The Miombo woodlands is south-central Africa’s most extensive tropical dry forest ecosystem. Spanning some 2.7 million km2, it harbours globally significant biodiversity. Mozambique’s Chibabava district falls within the Miombo woodlands. Here, increased average temperatures, erratic rainfall patterns and extreme weather events, such as cyclones and droughts, have undermined the local population’s agricultural production and led to chronic food insecurity. Many households have been forced into exploiting the Miombo woodlands for timber, non-timber forest products and charcoal production to sell in urban markets, which is threatening the woodlands’ biodiversity.
A socio-economic and agroecosystem knowledge survey will be conducted with communities to develop an in-depth understanding of their livelihood circumstances. The aim is to gain insights into how climate change and changing economic pressures are impacting people, at both household and community level, together with what this means for efforts to regenerate the Miombo woodlands. Working together with local community participants, suitable restoration areas will be identified to exclude from dryland cultivation, timber/fuelwood extraction and charcoal production. Community-led actions will be used to speed up woodland regeneration through planting of native species from a tree nursery. Carbon sequestration in the Miombo ecosystem regeneration project will be certified via the Plan Vivo carbon certification scheme, which will provide the means for long-term socio-environmental reinvestments in the area for the next 20 years through climate action.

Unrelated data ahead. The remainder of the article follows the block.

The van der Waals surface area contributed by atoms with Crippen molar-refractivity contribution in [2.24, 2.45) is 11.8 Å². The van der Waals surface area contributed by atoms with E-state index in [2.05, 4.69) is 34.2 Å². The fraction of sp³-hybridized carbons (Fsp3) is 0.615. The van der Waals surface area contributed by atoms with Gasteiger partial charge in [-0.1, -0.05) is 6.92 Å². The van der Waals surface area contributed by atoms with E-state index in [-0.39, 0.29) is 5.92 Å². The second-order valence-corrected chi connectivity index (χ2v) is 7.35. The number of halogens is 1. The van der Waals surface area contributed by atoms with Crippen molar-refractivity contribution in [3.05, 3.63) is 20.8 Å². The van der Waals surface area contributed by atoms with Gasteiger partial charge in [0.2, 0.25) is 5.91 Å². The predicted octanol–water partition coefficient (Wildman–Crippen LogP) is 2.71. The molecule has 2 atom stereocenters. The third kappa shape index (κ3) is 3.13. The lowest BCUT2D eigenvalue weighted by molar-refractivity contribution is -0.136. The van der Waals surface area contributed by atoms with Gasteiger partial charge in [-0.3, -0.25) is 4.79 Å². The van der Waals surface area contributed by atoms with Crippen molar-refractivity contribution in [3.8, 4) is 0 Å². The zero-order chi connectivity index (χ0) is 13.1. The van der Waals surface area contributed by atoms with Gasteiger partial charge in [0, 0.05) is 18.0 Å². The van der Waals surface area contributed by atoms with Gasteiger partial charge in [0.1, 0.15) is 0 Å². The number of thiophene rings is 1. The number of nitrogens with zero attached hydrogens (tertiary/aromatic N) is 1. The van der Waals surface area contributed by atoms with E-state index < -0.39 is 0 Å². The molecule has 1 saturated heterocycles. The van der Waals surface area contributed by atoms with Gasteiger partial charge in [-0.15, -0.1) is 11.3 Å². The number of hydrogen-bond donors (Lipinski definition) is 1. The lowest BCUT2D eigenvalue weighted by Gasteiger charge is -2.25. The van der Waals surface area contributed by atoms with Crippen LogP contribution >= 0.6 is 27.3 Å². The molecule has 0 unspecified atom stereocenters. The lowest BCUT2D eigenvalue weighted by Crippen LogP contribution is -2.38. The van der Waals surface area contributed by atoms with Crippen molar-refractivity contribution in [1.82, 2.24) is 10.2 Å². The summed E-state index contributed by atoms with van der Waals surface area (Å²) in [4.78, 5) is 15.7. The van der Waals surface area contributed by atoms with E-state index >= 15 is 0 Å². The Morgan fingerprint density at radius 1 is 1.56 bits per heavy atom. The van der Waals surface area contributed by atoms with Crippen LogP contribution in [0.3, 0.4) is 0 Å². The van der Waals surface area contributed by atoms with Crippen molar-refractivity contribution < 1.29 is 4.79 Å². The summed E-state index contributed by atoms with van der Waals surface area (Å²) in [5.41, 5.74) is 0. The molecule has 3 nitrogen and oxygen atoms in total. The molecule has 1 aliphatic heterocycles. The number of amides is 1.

300 hectares of Miombo woodland will be restored through integration with riverside agroforestry plots. Two plant nurseries will be established. One for enrichment planting with key indigenous species to boost regeneration. The other to supply agroforestry cultivation plots. These nurseries will each raise ca. 3,000 plants per year. Two demonstration agroforestry plots will be established, with low-cost irrigation systems, sustainable cultivation techniques and plantings of timber, fruit and nut trees.